The list goes on of course of how Muhammad, his generals, his men, and even his adopted sons would use men as prizes for war. If you don’t believe me, read both the Hadith and Qur’an for yourself.
When you say that Christianity was not violent until 325 A.C. you might be completely right. I would not compare the Church today however to the original “Church”. Christians have their faults like every other religion. I however think, based on my life of being a Christian and what I know from scripture and example of friends from religions such as Buddhism and Islam, that they promote peace and furthering of true faith.
You missed the point of what I was saying. You were attempting to say that the violent Muslims we see today lack justification from their Qur’an, Hadith, and history to be violent. I was merely comparing and contrasting. The fact of the matter is that it took 325 years for Christians to begin to engage in violence en masse. Until that point, most Christians were either complete pacifists or had an extremely narrow view of justified war. Much of this is due to the writings of Christ. So when we see war-mongering Christians, whether it be the modern age or the Middle Ages, we can say, “This is most likely inconsistent with the history of their faith and their Holy Book.” The same cannot be said for Islam.
I was attempting to show from history that from the very beginning, Muhammad engaged in war and genocide and his followers didn’t let-up. They continued on. There was no peace to be found except in surrender. So your claim that Islam is peaceful needs justification, most specifically by using its holy writings and validating your interpretation with the history of Islam.
Something that Christians, who believe in Hell, want to think, is that all unbelievers are completely evil. This is simply not true. I have many Atheist and Buddhist friends, and I find good in all of them. Gandhi, is a great example of a professed “non-Christian”, who did many good things in his life time. Would “justice” mean a Eternal Hell for Gandhi?
Though some might believe in such a proposition, I do not count myself among those “some.” If you’re truly interested in my position, you can read it here. Suffice it to say, I believe humans are capable of moral goodness, but this doesn’t make them righteous. Ghandi did a lot of good things, but he wasn’t perfect, thus he wasn’t righteous. After all, how can our good actions, which are temporal, compare to an eternally good God? So yes, Ghandi or anyone for that matter going to Hell is justice. After all, if we sin against God, no matter how minuscule that sin seems to us, it falls short of the infinite goodness of God. Our offense is infinitely separated before God. Because God is a God of justice, He can’t simply ignore an injustice, for then He would be unjust. If you want to argue and say that God isn’t a God of justice, keep in mind that concepts such as “grace” and “mercy” and even “love” as we know it are contingent upon our understanding of “justice.”
When Jesus was on this earth, He seemed to find good in the lowest of people. Even if there is only an ounce of good in someone, they do NOT deserve Eternal Punishment. I thank God for Grace. I am not saying that all paths lead to Heaven. I only believe in one Path, through Jesus, but I think all of us will eventually find it.
This really doesn’t make any sense. If we allow that one of the attributes of God is that He is just (which, if we want to believe that He is gracious and merciful, we must first admit that He is just) and that His standard is Himself, then anything that falls short of Himself is infinitely evil. Consider the following:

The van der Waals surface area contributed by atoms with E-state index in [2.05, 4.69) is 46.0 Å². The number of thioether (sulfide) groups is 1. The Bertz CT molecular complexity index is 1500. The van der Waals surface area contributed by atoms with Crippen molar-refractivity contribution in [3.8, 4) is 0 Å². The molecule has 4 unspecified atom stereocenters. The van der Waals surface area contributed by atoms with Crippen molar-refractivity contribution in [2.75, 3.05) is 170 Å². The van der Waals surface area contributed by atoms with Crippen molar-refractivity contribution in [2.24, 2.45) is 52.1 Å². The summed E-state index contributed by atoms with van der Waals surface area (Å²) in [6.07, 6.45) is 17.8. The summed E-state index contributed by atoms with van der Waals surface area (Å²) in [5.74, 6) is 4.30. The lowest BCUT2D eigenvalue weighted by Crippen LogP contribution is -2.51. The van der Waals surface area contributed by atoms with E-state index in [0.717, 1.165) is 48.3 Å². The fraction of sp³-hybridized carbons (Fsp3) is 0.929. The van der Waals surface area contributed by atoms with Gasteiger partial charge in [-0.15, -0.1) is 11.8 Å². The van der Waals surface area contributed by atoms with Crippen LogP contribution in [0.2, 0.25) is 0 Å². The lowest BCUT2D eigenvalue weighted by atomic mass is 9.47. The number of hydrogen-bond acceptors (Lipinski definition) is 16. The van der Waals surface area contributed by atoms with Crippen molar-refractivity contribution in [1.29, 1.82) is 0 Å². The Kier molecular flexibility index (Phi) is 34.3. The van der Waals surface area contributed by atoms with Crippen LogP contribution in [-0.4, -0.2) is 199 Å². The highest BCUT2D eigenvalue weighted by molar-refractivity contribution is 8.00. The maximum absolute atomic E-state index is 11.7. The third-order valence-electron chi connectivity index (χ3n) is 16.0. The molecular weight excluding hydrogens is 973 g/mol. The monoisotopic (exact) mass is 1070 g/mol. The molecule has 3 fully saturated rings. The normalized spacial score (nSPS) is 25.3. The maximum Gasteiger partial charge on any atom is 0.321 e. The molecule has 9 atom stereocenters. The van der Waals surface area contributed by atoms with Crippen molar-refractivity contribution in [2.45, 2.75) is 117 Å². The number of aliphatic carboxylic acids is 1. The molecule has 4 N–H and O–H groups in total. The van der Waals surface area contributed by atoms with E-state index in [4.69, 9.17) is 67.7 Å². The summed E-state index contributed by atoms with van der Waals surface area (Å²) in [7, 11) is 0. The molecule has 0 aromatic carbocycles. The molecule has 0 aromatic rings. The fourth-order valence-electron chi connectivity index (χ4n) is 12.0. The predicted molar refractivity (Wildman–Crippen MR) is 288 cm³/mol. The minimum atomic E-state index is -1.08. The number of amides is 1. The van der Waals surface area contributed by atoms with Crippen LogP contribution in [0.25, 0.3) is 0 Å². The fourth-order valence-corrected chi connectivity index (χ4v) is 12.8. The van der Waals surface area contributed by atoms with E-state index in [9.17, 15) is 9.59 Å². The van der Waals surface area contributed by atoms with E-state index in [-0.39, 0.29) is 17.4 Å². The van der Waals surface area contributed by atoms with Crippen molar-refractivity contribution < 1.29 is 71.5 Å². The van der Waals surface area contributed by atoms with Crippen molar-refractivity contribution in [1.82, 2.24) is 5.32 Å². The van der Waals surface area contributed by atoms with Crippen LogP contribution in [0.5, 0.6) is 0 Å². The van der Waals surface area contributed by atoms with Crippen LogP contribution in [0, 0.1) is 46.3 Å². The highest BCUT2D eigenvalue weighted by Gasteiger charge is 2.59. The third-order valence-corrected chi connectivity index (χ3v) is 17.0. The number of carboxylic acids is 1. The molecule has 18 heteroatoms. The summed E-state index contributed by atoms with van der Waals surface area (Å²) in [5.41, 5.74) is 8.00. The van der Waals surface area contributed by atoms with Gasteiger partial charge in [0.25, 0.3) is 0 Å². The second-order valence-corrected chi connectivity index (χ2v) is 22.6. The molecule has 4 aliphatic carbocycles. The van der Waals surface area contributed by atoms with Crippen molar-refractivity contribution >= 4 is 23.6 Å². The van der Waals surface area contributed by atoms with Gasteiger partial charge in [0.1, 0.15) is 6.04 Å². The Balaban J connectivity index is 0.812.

Let’s say that Johnny has been told multiple times not to play in Mr. Smith’s yard. Johnny fails to heed the warning and while playing in Mr. Smith’s yard, he damages some of Mr. Smith’s property, causing $500 in damage. Now, Mr. Smith could ignore this, but Mr. Smith happens to be a judge for the county court. Since Johnny broke a property law, Mr. Smith asks Johnny to do some work around Mr. Smith’s home to pay off the $500 owed. No matter how good Johnny is, he has still committed an offense that has cost someone something and justice dictates that he must pay for that offense.
Imagine how it is with God. God is infinite, meaning any offense to His character is equally infinite. Thus, to make up for any offense to God’s character, we must pay it off eternally. Since we are temporal beings, this is quite impossible.
Now, you might say that God can just forget about it and forgive us, no matter the cost. But then God wouldn’t be a God of justice. The poor and oppressed of this world would have no one to turn to. The hope of victims is that even if temporal justice is not handed out to perpetrators, eternal justice does await them. What you are saying is that a man who brutally rapes women and never shows any remorse for his actions gets a free pass in the afterlife, so long as he baked cookies for the local homeless shelter or did a lot of good things as well. Your system of belief portrays God as nothing more than a stone hippie who looks the other way when injustice rises up. This is hardly a God worth worshiping.
I would be careful about acting as though you have found God completely. For example, you might think the Bible clearly talks about an Eternal Hell. I however, have studied the scriptures for many years, on the topic of Hell, and think the Bible clearly speaks against an Eternal Hell.
I have never stated that I understand God completely, for such knowledge is impossible. However, the Bible is extremely clear that Hell is eternal. Christian tradition dictates as much. The idea of a temporal Hell is a relatively recent one, one that lacks the proper justification in its claim.